Question

Q: svchost.exe 0x7c919af2 referenced memory at 0x00000010 Memory could not be "written"

This pops up every time I boot my computer:    svchost.exe   0x7c919af2 referenced memory at 0x00000010  Memory could not be "written". 

Then a total of 3 DOS windows pop open,  titled in reference to MSE, which close shortly thereafter. 

 

Original title:Error code: 0x7c919af2
And then my Firewall is NOT on.

 

This began several days ago, after spending a great deal of time and effort trying to chase down failed installs of updates for .NET framework. There's no telling what I've screwed up.

 

Using WIN XP Pro SP3.

Answer

A:

If you mean you are seeing messages like this:

svchost.exe at startup
Application Error : The instruction at "0x7c91b21a" referenced memory at "0x00000010". The memory could not be "written"
The instruction at "0x7c91b21a" referenced memory at 0x00000010"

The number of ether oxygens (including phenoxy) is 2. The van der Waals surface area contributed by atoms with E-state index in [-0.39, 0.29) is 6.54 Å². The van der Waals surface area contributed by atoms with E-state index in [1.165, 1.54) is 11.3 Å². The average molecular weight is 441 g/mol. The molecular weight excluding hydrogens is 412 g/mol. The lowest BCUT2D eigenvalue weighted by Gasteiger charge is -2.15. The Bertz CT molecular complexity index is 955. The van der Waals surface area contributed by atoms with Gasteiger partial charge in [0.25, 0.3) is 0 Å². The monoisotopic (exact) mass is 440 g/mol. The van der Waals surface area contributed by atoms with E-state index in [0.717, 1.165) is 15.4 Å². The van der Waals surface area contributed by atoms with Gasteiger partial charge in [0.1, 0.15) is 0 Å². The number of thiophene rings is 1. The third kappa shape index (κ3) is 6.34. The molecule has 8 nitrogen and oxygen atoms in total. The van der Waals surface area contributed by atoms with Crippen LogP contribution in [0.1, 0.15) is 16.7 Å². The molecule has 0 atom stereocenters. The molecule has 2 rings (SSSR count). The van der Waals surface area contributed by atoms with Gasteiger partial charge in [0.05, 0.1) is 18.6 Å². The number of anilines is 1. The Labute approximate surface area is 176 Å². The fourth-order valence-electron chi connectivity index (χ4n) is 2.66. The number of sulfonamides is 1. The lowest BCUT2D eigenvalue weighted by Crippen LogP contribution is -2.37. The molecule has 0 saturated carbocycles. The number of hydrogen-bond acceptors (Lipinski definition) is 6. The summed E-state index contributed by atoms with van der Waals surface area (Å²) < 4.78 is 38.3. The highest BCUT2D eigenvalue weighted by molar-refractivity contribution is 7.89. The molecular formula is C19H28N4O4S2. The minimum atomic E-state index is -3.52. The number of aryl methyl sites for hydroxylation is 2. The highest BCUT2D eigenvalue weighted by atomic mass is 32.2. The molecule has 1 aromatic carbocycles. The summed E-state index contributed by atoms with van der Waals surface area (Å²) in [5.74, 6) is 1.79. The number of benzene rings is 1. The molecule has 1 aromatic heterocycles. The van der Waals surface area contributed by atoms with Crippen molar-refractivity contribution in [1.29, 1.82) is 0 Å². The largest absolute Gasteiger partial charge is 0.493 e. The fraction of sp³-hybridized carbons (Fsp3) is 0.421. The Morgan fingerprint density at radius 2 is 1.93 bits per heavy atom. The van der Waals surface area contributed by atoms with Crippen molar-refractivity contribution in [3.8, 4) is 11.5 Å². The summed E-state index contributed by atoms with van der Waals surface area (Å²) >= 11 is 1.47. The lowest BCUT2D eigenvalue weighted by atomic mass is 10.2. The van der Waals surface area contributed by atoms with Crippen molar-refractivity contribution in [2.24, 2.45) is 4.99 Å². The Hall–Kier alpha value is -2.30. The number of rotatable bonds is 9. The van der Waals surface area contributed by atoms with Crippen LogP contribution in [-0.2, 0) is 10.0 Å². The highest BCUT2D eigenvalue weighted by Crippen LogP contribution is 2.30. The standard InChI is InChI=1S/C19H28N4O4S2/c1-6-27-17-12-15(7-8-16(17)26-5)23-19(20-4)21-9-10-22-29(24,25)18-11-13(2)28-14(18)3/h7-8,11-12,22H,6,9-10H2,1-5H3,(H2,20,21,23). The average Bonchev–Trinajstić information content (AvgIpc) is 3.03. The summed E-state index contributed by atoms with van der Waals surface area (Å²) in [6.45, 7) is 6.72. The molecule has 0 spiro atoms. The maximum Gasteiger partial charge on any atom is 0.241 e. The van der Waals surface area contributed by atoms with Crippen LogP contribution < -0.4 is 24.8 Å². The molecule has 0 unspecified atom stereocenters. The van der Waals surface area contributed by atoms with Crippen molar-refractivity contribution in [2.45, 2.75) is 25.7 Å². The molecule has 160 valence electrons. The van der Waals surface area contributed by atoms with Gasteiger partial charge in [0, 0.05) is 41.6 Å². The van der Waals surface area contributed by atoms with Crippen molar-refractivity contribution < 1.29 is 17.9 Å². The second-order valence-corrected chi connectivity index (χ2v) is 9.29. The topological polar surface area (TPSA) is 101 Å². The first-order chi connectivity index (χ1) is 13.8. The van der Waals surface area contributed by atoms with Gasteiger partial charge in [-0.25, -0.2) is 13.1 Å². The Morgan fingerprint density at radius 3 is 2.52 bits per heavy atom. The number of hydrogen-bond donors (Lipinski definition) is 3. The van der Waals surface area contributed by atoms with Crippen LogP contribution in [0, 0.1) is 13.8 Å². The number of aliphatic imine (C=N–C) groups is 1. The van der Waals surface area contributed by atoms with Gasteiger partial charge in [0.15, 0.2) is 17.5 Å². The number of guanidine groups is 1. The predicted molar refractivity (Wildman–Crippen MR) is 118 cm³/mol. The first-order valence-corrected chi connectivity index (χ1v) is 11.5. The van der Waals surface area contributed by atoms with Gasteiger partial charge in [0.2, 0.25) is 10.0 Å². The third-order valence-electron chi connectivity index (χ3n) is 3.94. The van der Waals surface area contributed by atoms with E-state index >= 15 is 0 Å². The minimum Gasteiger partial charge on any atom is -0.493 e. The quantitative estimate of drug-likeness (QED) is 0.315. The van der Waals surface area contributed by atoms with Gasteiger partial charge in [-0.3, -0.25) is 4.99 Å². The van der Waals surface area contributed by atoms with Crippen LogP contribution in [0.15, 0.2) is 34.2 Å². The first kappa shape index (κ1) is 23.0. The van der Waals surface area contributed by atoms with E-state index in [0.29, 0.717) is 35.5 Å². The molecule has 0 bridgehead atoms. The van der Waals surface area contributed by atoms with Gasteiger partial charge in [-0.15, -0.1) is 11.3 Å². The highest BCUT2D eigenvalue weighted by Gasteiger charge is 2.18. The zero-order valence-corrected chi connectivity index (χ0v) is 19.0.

application error 0x7c91b21a 0x00000010
The instruction at "0x7c928fea"referenced memory at "0x00000010". The memory could not be 'written'

Why is your firewall not on?

Here is a popular remedy for that situation:


It appears the latest update for Windows Media Player may be contributing to this problem when the system has the Windows Driver Foundation Service enabled and running.

Unless you are writing your own drivers for XP and using the Windows Driver Foundation Service to help you debug them, you should disable the WDF Service.

Click Start, Run and in the box enter:

services.msc

Click OK to launch the Services Applet

Locate the Windows Driver Foundation - User-mode Driver Framework Service, right click the Service, select Properties and choose Disabled and OK your way out of the Services Applet to save the changes.

Note that you will not be able to "Stop" the Service first, but that is okay.

Restart your system (the WDF service is now disabled) and check your failure condition now.

Did this solve your problem?

Sorry this didn't help.

9 people were helped by this reply



 
Question Info

Views: 10,744 Last updated: May 11, 2018 Applies to: